In the years since we first drove the Nissan Rogue back in the Fall of 2007, it has been a favorite around The Garage every time one is in our test fleet. Each time we’ve reported about how much we love Nissan’s little suv. Now that we’ve spent a week with the 2011 version, we still love it.
Perhaps we continue to love it because the revamp it received for the 2011 model year was essentially a face lift rather than a complete going over. The Nissan press material says:
Among the many enhancements for the fourth year of Rogue production is a redesigned exterior featuring a new front fascia and grille, front chin spoiler, rear spoilers, new chrome side door guard molding trim accents, new front and rear tire deflectors and a new chrome license plate finisher. Also added for 2011 are available 18-inch aluminum-alloy wheels, new lower rolling resistance tires (available with the 17-inch aluminum-alloy wheels) and a new under-body cover.
The cosmetic stuff is nice and all, but the reality is that the core vehicle just fits so well into our family’s lifestyle. The Rogue is comfortable and versatile, with a tactile feel that rivals that of vehicles costing much more money. Add in the outstanding reliability record and Nissan has a golden package on their hands.
Lest ye think that Nissan is paying me to gush over the Rogue, like any other car, it isn’t perfect. Unlike many drivers, I absolutely abhor CVT transmissions. Yes, I know they give great fuel economy and a smoother ride than a traditional automatic, I just feel like I’m riding a snowmobile any time I’m driving a vehicle with a CVT. Besides, a nice 6 speed manual transmission would fit in so nicely with the rest of the Rogue’s personality. At least the CVT unit in the Rogue is dead reliable, meaning it should be trouble free for the life of the vehicle.
During our week with the 2011 Rogue, we enjoyed a fairly hefty snowfall in Southern Ontario, which meant that we could spend some quality time evaluating the Rogue’s abilities when equipped with modern snow tires. When it wasn’t snowing, the temperature outside dipped as low as a balmy -20 C.
Our tester was fitted with sporty looking cloth seats that contained 2 mode seat heaters. While many consumers love the prestige and ease of cleaning that comes with leather seats, the hide emulsion that is automotive leather actually acts as a barrier that prevents the heat from getting to your posterior in a timely fashion. With fabric, the heat conducts through the covers much faster. Even at minus 20, I had toasty buns before I reached the end of the block. This is an important consideration for drivers who have to contend with cold weather for part of the year.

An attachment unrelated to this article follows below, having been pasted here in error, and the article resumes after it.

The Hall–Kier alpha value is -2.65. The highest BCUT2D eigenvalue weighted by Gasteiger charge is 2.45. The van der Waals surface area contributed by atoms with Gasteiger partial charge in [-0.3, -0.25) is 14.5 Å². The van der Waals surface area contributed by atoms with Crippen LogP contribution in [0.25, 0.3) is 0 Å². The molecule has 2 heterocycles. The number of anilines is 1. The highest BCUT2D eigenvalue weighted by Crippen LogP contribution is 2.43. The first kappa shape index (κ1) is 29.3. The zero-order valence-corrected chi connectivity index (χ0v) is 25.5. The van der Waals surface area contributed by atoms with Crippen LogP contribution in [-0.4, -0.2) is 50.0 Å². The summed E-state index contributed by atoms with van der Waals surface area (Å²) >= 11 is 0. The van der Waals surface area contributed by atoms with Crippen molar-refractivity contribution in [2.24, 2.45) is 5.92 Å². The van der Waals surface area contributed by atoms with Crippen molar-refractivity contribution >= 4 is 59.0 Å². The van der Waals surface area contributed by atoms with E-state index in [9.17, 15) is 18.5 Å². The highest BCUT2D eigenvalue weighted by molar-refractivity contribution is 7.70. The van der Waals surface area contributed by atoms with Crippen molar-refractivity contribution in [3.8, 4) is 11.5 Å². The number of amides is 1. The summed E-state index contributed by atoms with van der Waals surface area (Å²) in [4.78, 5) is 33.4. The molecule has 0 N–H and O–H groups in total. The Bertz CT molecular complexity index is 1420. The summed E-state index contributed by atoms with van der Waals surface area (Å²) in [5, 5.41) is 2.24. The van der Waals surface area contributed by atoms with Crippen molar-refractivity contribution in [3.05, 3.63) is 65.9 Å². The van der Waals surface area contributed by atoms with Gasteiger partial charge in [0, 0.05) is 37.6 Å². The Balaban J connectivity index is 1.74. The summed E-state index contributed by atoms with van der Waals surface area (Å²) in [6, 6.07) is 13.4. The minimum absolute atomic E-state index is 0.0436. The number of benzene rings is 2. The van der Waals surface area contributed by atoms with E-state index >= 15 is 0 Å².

Another issue that affects most vehicles at those temperatures is gelled transmission fluid or gear oil that prevents automatic transmissions from shifting properly and makes manual transmissions terribly difficult to shift. Nissan uses a fairly exotic synthetic fluid in their CVT units which seems to do a better job of getting a vehicle moving in extreme cold. This must be easier on the mechanicals in the long run. Another high point for the CVT, but I’m still not budging!
In place of the standard all season tires that come from the factory, Nissan had fitted Michelin Latitude Alpin winter tires to this press vehicle. In fresh snow and sloppy, day after slush, the Rogue is firmly planted on the road with these tires. Other than feeling a bit squishy at times, acceleration, braking and turns come to the Rogue just as confidently as they do in the dry. Being the frustrated, retired rally car pilot that I am, I turned off the traction control for a bit of late night testing. Yes, testing! What I found was a whole bunch of fun! With full throttle application at corner exit, there is enough power to the rear wheels to gently bring the back wheels around just like an AWD rally car. The transition comes gently and smoothly and when the throttle is released, the Alpins dig in and the slide stops until you coax it out again. It is a very confident drive in the snow with these tires.
Many folks who drive an SUV do so because they have to haul stuff to the cottage or camp. During the Winter, cottage roads can be rather inaccessible to those who aren’t driving a properly prepared vehicle. For my photo shoot, I decided that the hill next to our local
storm water pond outdoor neighborhood rink would be a perfect spot to grab some post Winter storm photos. To get to the point on that hill where people park while skating meant that I had to cut first tracks across a couple of hundred yards of fresh snow. Given that the “road” undulates a fair bit, there were sections where the snow was knee deep. To say the AWD Rogue churned through the deep stuff with ease would be overly dramatic. The Rogue made easy work of the white stuff, clearing the way for the after school skaters. If it could conquer that, then a mid winter visit to the cottage should be a breeze.
So there you have it. My completely biased opinion of the 2011 Nissan Rogue. S’no Problem!